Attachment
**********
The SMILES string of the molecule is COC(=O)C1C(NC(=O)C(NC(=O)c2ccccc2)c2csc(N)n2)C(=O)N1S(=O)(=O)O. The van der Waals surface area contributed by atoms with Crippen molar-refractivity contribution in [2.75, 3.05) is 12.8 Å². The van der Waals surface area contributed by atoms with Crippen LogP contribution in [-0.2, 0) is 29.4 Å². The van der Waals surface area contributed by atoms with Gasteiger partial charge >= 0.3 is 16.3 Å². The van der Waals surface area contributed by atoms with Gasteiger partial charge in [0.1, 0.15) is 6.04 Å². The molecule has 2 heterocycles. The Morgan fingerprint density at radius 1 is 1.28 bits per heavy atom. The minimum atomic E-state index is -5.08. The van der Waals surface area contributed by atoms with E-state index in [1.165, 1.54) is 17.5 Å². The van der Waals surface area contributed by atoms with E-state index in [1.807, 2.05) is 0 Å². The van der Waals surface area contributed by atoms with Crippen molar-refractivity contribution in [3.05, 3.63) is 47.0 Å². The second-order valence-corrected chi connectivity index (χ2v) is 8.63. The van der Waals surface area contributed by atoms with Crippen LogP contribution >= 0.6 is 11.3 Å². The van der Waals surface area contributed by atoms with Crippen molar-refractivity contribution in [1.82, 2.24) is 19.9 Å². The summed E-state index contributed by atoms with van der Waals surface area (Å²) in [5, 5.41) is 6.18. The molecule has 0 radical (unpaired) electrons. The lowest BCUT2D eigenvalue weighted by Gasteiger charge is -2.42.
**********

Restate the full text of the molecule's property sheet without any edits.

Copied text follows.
The SMILES string of the molecule is COC(=O)C1C(NC(=O)C(NC(=O)c2ccccc2)c2csc(N)n2)C(=O)N1S(=O)(=O)O. The van der Waals surface area contributed by atoms with Crippen molar-refractivity contribution in [2.75, 3.05) is 12.8 Å². The van der Waals surface area contributed by atoms with Crippen LogP contribution in [-0.2, 0) is 29.4 Å². The van der Waals surface area contributed by atoms with Gasteiger partial charge >= 0.3 is 16.3 Å². The van der Waals surface area contributed by atoms with Gasteiger partial charge in [0.1, 0.15) is 6.04 Å². The molecule has 2 heterocycles. The Morgan fingerprint density at radius 1 is 1.28 bits per heavy atom. The minimum atomic E-state index is -5.08. The van der Waals surface area contributed by atoms with E-state index in [1.165, 1.54) is 17.5 Å². The van der Waals surface area contributed by atoms with E-state index in [1.807, 2.05) is 0 Å². The van der Waals surface area contributed by atoms with Crippen molar-refractivity contribution in [3.05, 3.63) is 47.0 Å². The second-order valence-corrected chi connectivity index (χ2v) is 8.63. The van der Waals surface area contributed by atoms with Crippen LogP contribution >= 0.6 is 11.3 Å². The van der Waals surface area contributed by atoms with Crippen molar-refractivity contribution in [1.82, 2.24) is 19.9 Å². The summed E-state index contributed by atoms with van der Waals surface area (Å²) in [5, 5.41) is 6.18. The molecule has 0 radical (unpaired) electrons. The lowest BCUT2D eigenvalue weighted by Gasteiger charge is -2.42.